Scientists have isolated three important genes involved in the development of a type of childhood brain cancer- reveals a study published in the British Journal of Cancer.
Researchers from the Children's Brain Tumour Research Centre at the University of Nottingham, on behalf of the Children's Cancer and Leukaemia Group (CCLG), have found three genes associated with specific characteristics of ependymoma - the third most common form of childhood brain cancer.
Before now, relatively little was known about the underlying biology of this disease. The results of this study provide a more detailed understanding of the genetics behind ependymoma, which could help scientists develop targeted drugs to treat the disease more successfully, and with fewer side effects.
Around 35 children are diagnosed with ependymoma each year in the UK, and around half of these will be under three years old. In total, around 300 children under 15 are diagnosed with a brain tumour each year in the UK.
Overall, three quarters of children with cancer in the UK can be successfully treated, but survival for ependymoma is just 50 per cent. And around half the children who are initially successfully treated will suffer a relapse of the disease.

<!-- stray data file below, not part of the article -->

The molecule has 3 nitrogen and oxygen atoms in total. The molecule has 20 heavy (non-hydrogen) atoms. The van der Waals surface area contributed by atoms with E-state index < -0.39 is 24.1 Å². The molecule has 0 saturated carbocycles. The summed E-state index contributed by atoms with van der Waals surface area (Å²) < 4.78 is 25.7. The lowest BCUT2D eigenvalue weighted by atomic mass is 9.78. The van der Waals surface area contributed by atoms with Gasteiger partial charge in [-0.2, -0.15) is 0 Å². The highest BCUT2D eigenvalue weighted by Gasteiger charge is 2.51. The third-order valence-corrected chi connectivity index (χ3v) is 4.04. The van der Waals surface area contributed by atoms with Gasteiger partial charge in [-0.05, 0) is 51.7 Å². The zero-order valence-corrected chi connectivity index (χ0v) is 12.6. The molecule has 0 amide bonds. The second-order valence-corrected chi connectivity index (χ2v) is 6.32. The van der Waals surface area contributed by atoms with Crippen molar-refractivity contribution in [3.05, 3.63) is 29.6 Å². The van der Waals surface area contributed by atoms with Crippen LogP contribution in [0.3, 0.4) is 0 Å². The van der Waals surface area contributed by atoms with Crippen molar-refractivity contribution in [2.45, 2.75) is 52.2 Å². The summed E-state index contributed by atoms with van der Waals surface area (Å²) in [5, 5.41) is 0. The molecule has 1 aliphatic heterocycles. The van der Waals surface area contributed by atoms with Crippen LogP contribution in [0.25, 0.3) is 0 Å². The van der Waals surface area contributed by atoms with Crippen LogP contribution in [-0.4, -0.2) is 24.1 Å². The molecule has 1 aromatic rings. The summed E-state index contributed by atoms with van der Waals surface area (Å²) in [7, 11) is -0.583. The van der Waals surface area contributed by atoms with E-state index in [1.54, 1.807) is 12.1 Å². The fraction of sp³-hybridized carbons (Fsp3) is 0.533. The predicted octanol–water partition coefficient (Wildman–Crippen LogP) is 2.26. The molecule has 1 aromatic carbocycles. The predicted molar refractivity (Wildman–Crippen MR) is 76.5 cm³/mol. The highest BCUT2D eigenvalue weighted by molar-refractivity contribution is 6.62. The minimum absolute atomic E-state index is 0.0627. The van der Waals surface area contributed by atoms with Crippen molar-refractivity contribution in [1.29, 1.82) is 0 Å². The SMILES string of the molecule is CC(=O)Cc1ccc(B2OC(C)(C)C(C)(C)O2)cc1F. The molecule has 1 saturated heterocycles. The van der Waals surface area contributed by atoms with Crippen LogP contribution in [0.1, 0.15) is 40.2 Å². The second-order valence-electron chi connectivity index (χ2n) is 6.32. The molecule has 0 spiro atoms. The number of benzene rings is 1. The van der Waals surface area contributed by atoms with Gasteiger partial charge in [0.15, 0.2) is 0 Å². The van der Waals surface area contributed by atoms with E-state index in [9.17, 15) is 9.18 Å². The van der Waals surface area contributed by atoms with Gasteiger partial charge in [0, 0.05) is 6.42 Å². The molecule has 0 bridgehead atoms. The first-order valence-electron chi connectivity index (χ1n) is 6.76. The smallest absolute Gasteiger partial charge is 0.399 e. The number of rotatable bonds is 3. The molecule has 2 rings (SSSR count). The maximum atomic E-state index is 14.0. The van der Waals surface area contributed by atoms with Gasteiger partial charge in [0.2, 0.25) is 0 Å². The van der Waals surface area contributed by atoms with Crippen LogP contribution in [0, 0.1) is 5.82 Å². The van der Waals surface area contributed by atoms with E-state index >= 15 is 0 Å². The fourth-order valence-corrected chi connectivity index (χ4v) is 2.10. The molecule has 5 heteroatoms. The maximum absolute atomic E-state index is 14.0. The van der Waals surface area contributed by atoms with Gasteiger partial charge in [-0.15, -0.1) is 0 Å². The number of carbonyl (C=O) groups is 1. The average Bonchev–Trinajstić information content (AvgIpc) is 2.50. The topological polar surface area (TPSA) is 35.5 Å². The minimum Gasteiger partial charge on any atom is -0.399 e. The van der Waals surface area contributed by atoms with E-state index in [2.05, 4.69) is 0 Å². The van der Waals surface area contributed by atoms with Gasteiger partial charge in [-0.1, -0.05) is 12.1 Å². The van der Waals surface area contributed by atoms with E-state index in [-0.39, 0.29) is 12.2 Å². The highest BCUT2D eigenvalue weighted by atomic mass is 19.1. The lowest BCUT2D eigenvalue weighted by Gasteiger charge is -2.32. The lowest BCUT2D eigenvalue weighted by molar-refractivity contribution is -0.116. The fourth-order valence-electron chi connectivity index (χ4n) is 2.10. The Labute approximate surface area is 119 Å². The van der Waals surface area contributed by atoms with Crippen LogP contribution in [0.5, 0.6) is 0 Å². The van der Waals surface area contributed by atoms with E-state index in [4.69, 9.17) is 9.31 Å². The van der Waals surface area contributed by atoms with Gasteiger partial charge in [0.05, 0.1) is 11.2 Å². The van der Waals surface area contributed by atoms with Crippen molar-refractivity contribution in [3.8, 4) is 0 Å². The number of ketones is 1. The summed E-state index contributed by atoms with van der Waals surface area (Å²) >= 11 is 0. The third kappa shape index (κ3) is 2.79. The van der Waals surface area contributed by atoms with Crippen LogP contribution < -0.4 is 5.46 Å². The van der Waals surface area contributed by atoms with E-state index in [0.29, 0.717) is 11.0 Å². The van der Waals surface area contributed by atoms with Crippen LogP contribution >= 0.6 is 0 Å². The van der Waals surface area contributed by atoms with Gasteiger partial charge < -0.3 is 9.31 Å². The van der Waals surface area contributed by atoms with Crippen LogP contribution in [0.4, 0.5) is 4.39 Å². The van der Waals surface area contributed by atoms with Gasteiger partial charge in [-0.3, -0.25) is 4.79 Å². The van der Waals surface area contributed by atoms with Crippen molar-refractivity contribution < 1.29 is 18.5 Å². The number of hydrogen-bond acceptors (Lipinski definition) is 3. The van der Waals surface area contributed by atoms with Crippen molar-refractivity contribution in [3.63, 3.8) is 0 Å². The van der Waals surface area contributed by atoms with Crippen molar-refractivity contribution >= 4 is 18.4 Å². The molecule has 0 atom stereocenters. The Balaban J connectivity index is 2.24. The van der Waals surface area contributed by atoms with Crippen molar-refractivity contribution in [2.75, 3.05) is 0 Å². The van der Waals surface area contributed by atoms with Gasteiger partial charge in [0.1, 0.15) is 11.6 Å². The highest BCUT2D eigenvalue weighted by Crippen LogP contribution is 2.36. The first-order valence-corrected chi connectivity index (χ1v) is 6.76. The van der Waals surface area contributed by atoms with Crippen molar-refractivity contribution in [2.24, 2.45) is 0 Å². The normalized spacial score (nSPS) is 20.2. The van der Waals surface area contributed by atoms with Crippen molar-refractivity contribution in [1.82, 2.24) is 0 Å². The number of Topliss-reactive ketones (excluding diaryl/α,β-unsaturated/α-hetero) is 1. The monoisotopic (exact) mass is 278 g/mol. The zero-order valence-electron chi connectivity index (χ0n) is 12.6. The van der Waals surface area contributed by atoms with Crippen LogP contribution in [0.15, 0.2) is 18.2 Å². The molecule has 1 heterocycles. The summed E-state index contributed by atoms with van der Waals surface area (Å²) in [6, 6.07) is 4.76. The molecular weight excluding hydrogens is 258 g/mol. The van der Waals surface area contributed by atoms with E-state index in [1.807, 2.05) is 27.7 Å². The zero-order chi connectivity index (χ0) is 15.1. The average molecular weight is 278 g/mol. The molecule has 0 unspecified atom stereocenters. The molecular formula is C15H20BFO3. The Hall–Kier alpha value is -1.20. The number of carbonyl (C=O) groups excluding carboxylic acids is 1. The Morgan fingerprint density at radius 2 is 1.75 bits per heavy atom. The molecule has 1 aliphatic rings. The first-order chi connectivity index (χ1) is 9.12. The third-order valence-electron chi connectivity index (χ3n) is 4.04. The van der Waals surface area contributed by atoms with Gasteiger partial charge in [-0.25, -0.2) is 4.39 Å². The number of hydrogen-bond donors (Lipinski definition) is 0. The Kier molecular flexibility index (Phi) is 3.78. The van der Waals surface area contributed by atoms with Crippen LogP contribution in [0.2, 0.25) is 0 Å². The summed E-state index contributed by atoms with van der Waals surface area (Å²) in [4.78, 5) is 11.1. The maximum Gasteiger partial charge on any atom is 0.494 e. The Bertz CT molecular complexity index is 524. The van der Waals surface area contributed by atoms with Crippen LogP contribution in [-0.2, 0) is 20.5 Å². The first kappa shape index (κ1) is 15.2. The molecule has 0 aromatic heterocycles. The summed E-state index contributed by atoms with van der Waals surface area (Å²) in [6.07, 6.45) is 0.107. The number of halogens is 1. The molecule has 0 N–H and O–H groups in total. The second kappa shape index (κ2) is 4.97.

Lead author Professor Richard Grundy from the Children's Brain Tumour Research Centre at the Queen's Medical Centre, University of Nottingham, said: "Understanding the biological causes of cancer is vitally important as it will help us to develop drugs that target abnormal genes in cancer cells but not in healthy cells, which is what traditional chemotherapy treatments do. More accurately targeted treatments will cause fewer side-effects than conventional chemotherapy and be more effective. So this is an important finding which we hope will lead to the development of new treatments for ependymoma."
The team analysed the genome wide expression pattern of ependymoma identifying three genes with distinct profiles. They confirmed the involvement of these different genes in 74 samples of ependymoma. From this they discovered that a gene called SI00A4 was strongly associated with tumours in very young children. SI00A6 was a marker of a tumour in a specific part of the brain and high levels of CHI3L1 was common in cancers showing a larger degree of cell death.
The genes discovered are all located on a section of Chromosome 1 that this research group had previously linked to poor survival for ependymomas.
Professor Grundy continued: "We hope our findings will lead to a more detailed understanding of ependymoma. This is crucial if we are to ensure each child receives the most appropriate treatment for their disease and that we reduce the number of children in which their cancer recurs."
Kate Law, director of clinical trials at Cancer Research UK, which is the major funding provider of the CCLG, said: "Relatively little is known about the causes of childhood cancer, so this is an important study. Overall survival rates for children's cancers have been rapidly improving - thanks in part to international clinical trials - but it's crucial that research like this takes place to improve treatments even further."